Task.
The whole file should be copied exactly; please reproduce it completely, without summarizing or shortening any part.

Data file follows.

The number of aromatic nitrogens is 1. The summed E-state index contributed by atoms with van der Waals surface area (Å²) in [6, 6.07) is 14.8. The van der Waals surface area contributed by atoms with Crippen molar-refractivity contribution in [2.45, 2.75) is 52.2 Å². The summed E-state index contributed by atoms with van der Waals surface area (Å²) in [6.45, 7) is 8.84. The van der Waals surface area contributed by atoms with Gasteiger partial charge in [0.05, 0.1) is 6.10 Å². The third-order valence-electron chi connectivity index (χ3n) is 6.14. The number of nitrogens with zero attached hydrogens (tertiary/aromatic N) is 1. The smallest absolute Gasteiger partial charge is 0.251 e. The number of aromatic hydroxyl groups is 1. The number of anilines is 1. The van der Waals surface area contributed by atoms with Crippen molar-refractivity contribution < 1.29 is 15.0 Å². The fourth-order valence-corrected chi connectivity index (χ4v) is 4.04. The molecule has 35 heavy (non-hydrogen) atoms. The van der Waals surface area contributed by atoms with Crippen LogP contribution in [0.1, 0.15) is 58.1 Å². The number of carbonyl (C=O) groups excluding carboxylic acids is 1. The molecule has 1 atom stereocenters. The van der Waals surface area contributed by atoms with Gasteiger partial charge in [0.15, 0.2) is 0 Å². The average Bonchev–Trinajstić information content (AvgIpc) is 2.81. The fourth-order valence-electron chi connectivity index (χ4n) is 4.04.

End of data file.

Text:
The number of aromatic nitrogens is 1. The summed E-state index contributed by atoms with van der Waals surface area (Å²) in [6, 6.07) is 14.8. The van der Waals surface area contributed by atoms with Crippen molar-refractivity contribution in [2.45, 2.75) is 52.2 Å². The summed E-state index contributed by atoms with van der Waals surface area (Å²) in [6.45, 7) is 8.84. The van der Waals surface area contributed by atoms with Gasteiger partial charge in [0.05, 0.1) is 6.10 Å². The third-order valence-electron chi connectivity index (χ3n) is 6.14. The number of nitrogens with zero attached hydrogens (tertiary/aromatic N) is 1. The smallest absolute Gasteiger partial charge is 0.251 e. The number of aromatic hydroxyl groups is 1. The number of anilines is 1. The van der Waals surface area contributed by atoms with Crippen molar-refractivity contribution < 1.29 is 15.0 Å². The fourth-order valence-corrected chi connectivity index (χ4v) is 4.04. The molecule has 35 heavy (non-hydrogen) atoms. The van der Waals surface area contributed by atoms with Crippen LogP contribution in [0.1, 0.15) is 58.1 Å². The number of carbonyl (C=O) groups excluding carboxylic acids is 1. The molecule has 1 atom stereocenters. The van der Waals surface area contributed by atoms with Gasteiger partial charge in [0.15, 0.2) is 0 Å². The average Bonchev–Trinajstić information content (AvgIpc) is 2.81. The fourth-order valence-electron chi connectivity index (χ4n) is 4.04.